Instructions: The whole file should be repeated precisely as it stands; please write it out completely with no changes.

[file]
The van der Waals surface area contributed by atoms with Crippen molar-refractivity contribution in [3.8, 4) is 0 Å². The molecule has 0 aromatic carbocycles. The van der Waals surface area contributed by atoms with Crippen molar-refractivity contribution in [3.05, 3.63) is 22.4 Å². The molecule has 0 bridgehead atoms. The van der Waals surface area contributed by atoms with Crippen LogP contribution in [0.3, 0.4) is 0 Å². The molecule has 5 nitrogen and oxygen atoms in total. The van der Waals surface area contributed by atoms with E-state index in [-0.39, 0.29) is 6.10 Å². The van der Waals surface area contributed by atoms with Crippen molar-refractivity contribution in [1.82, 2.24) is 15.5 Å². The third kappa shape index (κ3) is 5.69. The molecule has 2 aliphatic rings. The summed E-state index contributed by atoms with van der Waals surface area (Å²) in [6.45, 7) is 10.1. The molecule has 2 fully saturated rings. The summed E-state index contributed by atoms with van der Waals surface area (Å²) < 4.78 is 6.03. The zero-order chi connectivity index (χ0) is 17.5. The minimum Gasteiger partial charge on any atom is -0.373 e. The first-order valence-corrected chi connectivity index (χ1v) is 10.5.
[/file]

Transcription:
The van der Waals surface area contributed by atoms with Crippen molar-refractivity contribution in [3.8, 4) is 0 Å². The molecule has 0 aromatic carbocycles. The van der Waals surface area contributed by atoms with Crippen molar-refractivity contribution in [3.05, 3.63) is 22.4 Å². The molecule has 0 bridgehead atoms. The van der Waals surface area contributed by atoms with Crippen LogP contribution in [0.3, 0.4) is 0 Å². The molecule has 5 nitrogen and oxygen atoms in total. The van der Waals surface area contributed by atoms with E-state index in [-0.39, 0.29) is 6.10 Å². The van der Waals surface area contributed by atoms with Crippen molar-refractivity contribution in [1.82, 2.24) is 15.5 Å². The third kappa shape index (κ3) is 5.69. The molecule has 2 aliphatic rings. The summed E-state index contributed by atoms with van der Waals surface area (Å²) in [6.45, 7) is 10.1. The molecule has 2 fully saturated rings. The summed E-state index contributed by atoms with van der Waals surface area (Å²) < 4.78 is 6.03. The zero-order chi connectivity index (χ0) is 17.5. The minimum Gasteiger partial charge on any atom is -0.373 e. The first-order valence-corrected chi connectivity index (χ1v) is 10.5.